Increasing incarceration in Florida had no effect on the crime rate in 58 counties, says a study in the summer issue of the journal Criminology & Public Policy. In “The Effect of County-Level Prison Population Growth on Crime Rates,” Professors Tomislav V. Kovandzic and Lynne M. Vieraitis, of the University of Alabama at Birmingham, found “no support for the 'more prisoners, less crime' thesis.”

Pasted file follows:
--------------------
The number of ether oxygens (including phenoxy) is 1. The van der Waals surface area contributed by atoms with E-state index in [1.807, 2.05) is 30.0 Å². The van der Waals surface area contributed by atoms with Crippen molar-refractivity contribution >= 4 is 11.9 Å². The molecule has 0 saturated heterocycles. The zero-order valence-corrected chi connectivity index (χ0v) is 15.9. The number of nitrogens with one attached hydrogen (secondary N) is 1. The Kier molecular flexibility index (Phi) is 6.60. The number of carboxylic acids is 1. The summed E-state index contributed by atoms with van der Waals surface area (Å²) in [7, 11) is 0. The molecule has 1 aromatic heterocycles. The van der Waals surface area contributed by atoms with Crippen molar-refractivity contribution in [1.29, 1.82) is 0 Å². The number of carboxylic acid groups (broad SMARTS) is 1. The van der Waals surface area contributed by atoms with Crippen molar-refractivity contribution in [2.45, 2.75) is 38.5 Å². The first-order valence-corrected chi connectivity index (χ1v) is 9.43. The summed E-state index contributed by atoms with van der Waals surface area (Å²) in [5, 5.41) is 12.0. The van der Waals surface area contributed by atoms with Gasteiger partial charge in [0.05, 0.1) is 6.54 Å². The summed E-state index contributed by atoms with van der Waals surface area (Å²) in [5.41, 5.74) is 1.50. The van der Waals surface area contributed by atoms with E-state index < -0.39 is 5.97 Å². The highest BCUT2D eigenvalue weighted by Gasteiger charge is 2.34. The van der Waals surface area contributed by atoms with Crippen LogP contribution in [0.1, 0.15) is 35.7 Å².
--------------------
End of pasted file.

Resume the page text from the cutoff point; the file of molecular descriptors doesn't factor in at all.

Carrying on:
From 1980 to 2000, the incarceration rate more than doubled in Florida, from just over 200 to over 450 inmates per 100,000 population. The study found no statistically significant differences in the crime rates for homicide, rape, robbery, assault, burglary, larceny, and auto theft. The support for the “incarceration reduces crime thesis” is based on the belief that if criminals are locked up in jail, they cannot commit another crime and on the deterrent effect of spending a long time in jail may have on potential offenders. The authors contend their findings suggest that Florida policy makers should explore alternative crime-control strategies “in light of the tremendous financial and social costs of imprisonment as compared with its benefits.” Criminologist Todd Clear of John Jay College of Criminal Justice, editor of the journal, said that approaches that need to be emphasized are community-based crime prevention, reduction of teen-age pregnancy, reducing school drop-out and truancy, and improved economic prospects in the poorest neighborhoods. Journalists who want a PDF copy of the study should message email@example.com.